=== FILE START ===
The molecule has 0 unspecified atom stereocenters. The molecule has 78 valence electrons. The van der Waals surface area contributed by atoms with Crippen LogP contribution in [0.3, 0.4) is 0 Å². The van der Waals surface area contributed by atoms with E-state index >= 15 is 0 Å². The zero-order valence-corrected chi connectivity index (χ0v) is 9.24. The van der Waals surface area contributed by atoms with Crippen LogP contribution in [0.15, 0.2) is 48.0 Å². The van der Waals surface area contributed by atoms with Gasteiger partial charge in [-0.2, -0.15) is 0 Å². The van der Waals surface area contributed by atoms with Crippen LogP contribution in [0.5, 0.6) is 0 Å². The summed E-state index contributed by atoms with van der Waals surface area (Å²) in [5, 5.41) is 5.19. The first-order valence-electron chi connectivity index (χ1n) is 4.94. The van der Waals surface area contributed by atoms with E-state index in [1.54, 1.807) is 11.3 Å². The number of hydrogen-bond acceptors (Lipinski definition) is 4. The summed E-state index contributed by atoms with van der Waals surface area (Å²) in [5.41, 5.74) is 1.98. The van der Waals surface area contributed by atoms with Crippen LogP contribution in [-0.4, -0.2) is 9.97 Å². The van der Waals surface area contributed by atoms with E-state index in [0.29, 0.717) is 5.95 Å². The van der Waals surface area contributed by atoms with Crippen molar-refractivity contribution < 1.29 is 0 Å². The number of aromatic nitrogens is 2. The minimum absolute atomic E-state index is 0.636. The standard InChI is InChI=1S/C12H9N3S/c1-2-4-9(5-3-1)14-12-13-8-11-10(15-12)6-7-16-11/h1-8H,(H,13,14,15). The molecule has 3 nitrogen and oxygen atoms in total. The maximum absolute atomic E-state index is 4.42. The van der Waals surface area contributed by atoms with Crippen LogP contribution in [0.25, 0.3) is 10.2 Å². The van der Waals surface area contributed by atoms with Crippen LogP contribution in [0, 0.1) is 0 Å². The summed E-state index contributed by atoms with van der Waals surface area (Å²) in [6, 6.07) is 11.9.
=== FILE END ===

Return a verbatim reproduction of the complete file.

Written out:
The molecule has 0 unspecified atom stereocenters. The molecule has 78 valence electrons. The van der Waals surface area contributed by atoms with Crippen LogP contribution in [0.3, 0.4) is 0 Å². The van der Waals surface area contributed by atoms with E-state index >= 15 is 0 Å². The zero-order valence-corrected chi connectivity index (χ0v) is 9.24. The van der Waals surface area contributed by atoms with Crippen LogP contribution in [0.15, 0.2) is 48.0 Å². The van der Waals surface area contributed by atoms with Gasteiger partial charge in [-0.2, -0.15) is 0 Å². The van der Waals surface area contributed by atoms with Crippen LogP contribution in [0.5, 0.6) is 0 Å². The summed E-state index contributed by atoms with van der Waals surface area (Å²) in [5, 5.41) is 5.19. The first-order valence-electron chi connectivity index (χ1n) is 4.94. The van der Waals surface area contributed by atoms with E-state index in [1.54, 1.807) is 11.3 Å². The number of hydrogen-bond acceptors (Lipinski definition) is 4. The summed E-state index contributed by atoms with van der Waals surface area (Å²) in [5.41, 5.74) is 1.98. The van der Waals surface area contributed by atoms with Crippen LogP contribution in [-0.4, -0.2) is 9.97 Å². The van der Waals surface area contributed by atoms with E-state index in [0.29, 0.717) is 5.95 Å². The van der Waals surface area contributed by atoms with Crippen molar-refractivity contribution < 1.29 is 0 Å². The number of aromatic nitrogens is 2. The minimum absolute atomic E-state index is 0.636. The standard InChI is InChI=1S/C12H9N3S/c1-2-4-9(5-3-1)14-12-13-8-11-10(15-12)6-7-16-11/h1-8H,(H,13,14,15). The molecule has 3 nitrogen and oxygen atoms in total. The maximum absolute atomic E-state index is 4.42. The van der Waals surface area contributed by atoms with Crippen LogP contribution in [0.25, 0.3) is 10.2 Å². The van der Waals surface area contributed by atoms with Crippen LogP contribution in [0, 0.1) is 0 Å². The summed E-state index contributed by atoms with van der Waals surface area (Å²) in [6, 6.07) is 11.9.